Although the literature is replete with favorable facelift results, there are few validated facial rejuvenation outcome measures. Apparent age (AA), a visual estimate of age by objective observers, has been utilized in several studies; although attractive, AA lacks validation.Objective:
The aim of this study is to examine the reliability of AA, highlighting the importance of the exclusive use of validated outcome measures in future studies.Methods:
Ten blinded reviewers assessed pre- and postoperative photographs of 32 patients who underwent facelift. Each reviewer completed 3 surveys at 3-month intervals composed of 40 randomly ordered photos; totaling 1200 photographs assigned an AA. The intra-class correlation coefficient was classified as “excellent,” “good,” “fair,” or “poor.” The accuracy of assigned AA, agreement within 5 years, and reduction in AA were also evaluated.Results:
The mean difference of preoperative true age from assigned AA was 2.74 ± 4.36 years. Forty-three percent of raters were within 5-years (±2.5) of the mean. Intra-rater reliability preoperatively and postoperatively were 0.77 (95% CI, 0.82-0.72) and 0.75 (95% CI, 0.79-0.71), respectively. Inter-rater reliability preoperatively was 0.98 (95% CI, 0.99-0.96), while postoperatively was 0.95 (95% CI, 0.99-0.95). Mean AA reduction was 5.23 ± 2.81, with an intra-rater reliability 0.15 (95% CI, 0.03-0.34) and inter-rater reliability 0.65 (95% CI, 0.84-0.38).Conclusion:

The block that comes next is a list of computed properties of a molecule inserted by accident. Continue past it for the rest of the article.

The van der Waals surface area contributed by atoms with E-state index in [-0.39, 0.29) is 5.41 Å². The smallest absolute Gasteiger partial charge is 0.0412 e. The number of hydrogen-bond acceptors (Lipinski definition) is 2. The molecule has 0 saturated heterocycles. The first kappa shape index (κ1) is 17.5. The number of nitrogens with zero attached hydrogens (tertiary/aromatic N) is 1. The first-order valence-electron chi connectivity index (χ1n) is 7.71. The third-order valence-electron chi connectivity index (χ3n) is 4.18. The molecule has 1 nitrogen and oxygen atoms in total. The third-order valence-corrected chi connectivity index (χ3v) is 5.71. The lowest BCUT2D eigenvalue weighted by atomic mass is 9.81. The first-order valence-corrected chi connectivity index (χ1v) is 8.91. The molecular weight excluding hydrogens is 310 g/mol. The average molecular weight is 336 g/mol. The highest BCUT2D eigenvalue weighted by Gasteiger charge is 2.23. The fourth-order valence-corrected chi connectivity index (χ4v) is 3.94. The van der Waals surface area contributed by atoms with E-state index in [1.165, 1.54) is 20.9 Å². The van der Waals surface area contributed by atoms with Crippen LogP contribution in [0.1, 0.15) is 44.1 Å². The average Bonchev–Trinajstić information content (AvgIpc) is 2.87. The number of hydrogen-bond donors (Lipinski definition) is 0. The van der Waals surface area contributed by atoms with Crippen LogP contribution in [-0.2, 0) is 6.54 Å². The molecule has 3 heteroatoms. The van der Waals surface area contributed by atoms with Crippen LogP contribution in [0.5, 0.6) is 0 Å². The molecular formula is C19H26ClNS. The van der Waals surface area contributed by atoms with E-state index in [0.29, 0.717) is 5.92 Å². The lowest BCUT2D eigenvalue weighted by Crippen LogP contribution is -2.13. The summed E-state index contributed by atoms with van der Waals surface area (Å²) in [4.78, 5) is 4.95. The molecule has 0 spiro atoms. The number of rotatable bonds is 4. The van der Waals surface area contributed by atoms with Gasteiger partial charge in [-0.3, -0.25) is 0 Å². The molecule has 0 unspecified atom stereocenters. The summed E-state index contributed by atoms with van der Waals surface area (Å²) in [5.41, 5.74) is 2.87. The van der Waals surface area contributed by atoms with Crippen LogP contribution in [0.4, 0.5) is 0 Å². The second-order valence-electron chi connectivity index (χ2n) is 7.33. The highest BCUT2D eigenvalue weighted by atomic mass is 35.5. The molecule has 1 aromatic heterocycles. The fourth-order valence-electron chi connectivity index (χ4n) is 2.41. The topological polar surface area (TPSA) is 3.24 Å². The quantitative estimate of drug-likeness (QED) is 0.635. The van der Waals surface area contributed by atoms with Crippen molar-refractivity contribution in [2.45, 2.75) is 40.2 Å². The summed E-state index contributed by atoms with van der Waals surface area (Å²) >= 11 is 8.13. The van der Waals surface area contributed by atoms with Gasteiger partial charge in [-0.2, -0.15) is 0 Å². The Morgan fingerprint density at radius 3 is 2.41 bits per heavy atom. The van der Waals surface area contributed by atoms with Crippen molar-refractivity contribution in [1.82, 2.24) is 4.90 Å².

Using current statistical measures and analysis, AA is an acceptable tool for pre- and postoperative facial evaluation when assessed by a group of 10 reviewers. Therefore, apparent age represents a reliable and valid objective observer assigned measure for evaluation of facelift outcomes.